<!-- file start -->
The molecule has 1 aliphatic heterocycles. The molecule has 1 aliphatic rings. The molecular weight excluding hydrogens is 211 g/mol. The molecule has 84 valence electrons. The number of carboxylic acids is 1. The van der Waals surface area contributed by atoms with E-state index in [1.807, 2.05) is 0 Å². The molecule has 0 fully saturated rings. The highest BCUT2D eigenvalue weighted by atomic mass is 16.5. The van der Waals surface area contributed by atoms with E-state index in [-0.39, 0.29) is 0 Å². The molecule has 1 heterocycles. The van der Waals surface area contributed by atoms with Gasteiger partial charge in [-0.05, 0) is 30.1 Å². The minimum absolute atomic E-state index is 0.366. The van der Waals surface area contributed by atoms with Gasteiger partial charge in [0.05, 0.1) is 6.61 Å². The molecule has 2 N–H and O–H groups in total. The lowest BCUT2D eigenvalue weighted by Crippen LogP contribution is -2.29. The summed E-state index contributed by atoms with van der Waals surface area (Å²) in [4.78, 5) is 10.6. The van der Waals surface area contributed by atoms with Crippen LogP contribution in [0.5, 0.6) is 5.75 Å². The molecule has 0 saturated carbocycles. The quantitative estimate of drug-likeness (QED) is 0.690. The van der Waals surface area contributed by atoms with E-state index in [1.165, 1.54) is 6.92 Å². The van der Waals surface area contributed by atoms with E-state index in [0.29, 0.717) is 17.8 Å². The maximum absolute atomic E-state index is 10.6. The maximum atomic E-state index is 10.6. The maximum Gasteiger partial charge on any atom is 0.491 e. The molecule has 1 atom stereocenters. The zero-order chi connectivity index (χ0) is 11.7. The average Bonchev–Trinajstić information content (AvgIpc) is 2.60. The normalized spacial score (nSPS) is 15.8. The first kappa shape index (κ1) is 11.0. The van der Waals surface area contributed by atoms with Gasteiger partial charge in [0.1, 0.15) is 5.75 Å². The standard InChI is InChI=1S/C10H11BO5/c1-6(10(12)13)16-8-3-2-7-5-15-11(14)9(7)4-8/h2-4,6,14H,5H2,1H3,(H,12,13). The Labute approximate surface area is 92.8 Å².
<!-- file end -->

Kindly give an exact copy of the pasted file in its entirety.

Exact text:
The molecule has 1 aliphatic heterocycles. The molecule has 1 aliphatic rings. The molecular weight excluding hydrogens is 211 g/mol. The molecule has 84 valence electrons. The number of carboxylic acids is 1. The van der Waals surface area contributed by atoms with E-state index in [1.807, 2.05) is 0 Å². The molecule has 0 fully saturated rings. The highest BCUT2D eigenvalue weighted by atomic mass is 16.5. The van der Waals surface area contributed by atoms with E-state index in [-0.39, 0.29) is 0 Å². The molecule has 1 heterocycles. The van der Waals surface area contributed by atoms with Gasteiger partial charge in [-0.05, 0) is 30.1 Å². The minimum absolute atomic E-state index is 0.366. The van der Waals surface area contributed by atoms with Gasteiger partial charge in [0.05, 0.1) is 6.61 Å². The molecule has 2 N–H and O–H groups in total. The lowest BCUT2D eigenvalue weighted by Crippen LogP contribution is -2.29. The summed E-state index contributed by atoms with van der Waals surface area (Å²) in [4.78, 5) is 10.6. The van der Waals surface area contributed by atoms with Crippen LogP contribution in [0.5, 0.6) is 5.75 Å². The molecule has 0 saturated carbocycles. The quantitative estimate of drug-likeness (QED) is 0.690. The van der Waals surface area contributed by atoms with E-state index in [1.165, 1.54) is 6.92 Å². The van der Waals surface area contributed by atoms with E-state index in [0.29, 0.717) is 17.8 Å². The maximum absolute atomic E-state index is 10.6. The maximum atomic E-state index is 10.6. The maximum Gasteiger partial charge on any atom is 0.491 e. The molecule has 1 atom stereocenters. The zero-order chi connectivity index (χ0) is 11.7. The average Bonchev–Trinajstić information content (AvgIpc) is 2.60. The normalized spacial score (nSPS) is 15.8. The first kappa shape index (κ1) is 11.0. The van der Waals surface area contributed by atoms with Gasteiger partial charge in [0.1, 0.15) is 5.75 Å². The standard InChI is InChI=1S/C10H11BO5/c1-6(10(12)13)16-8-3-2-7-5-15-11(14)9(7)4-8/h2-4,6,14H,5H2,1H3,(H,12,13). The Labute approximate surface area is 92.8 Å².